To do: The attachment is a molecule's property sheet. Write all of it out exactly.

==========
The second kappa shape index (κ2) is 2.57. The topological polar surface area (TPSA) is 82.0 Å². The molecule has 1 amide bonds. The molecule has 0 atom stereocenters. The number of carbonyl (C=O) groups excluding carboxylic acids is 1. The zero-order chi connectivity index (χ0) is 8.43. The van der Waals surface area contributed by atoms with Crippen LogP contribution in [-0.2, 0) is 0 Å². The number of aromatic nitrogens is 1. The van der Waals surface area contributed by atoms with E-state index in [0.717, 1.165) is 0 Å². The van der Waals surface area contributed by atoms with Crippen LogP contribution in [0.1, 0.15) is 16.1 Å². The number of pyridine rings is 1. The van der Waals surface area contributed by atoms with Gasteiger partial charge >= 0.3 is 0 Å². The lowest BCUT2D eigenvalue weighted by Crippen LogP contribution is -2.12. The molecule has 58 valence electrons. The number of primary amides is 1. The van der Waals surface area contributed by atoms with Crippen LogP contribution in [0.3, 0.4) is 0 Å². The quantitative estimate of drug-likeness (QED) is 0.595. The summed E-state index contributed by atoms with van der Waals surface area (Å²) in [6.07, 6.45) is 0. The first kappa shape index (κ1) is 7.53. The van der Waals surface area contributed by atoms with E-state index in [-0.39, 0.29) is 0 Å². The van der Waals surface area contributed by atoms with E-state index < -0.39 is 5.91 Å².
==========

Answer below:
The second kappa shape index (κ2) is 2.57. The topological polar surface area (TPSA) is 82.0 Å². The molecule has 1 amide bonds. The molecule has 0 atom stereocenters. The number of carbonyl (C=O) groups excluding carboxylic acids is 1. The zero-order chi connectivity index (χ0) is 8.43. The van der Waals surface area contributed by atoms with Crippen LogP contribution in [-0.2, 0) is 0 Å². The number of aromatic nitrogens is 1. The van der Waals surface area contributed by atoms with E-state index in [0.717, 1.165) is 0 Å². The van der Waals surface area contributed by atoms with Crippen LogP contribution in [0.1, 0.15) is 16.1 Å². The number of pyridine rings is 1. The van der Waals surface area contributed by atoms with Gasteiger partial charge >= 0.3 is 0 Å². The lowest BCUT2D eigenvalue weighted by Crippen LogP contribution is -2.12. The molecule has 58 valence electrons. The number of primary amides is 1. The van der Waals surface area contributed by atoms with Crippen LogP contribution in [0.3, 0.4) is 0 Å². The quantitative estimate of drug-likeness (QED) is 0.595. The summed E-state index contributed by atoms with van der Waals surface area (Å²) in [6.07, 6.45) is 0. The first kappa shape index (κ1) is 7.53. The van der Waals surface area contributed by atoms with E-state index in [-0.39, 0.29) is 0 Å². The van der Waals surface area contributed by atoms with E-state index < -0.39 is 5.91 Å².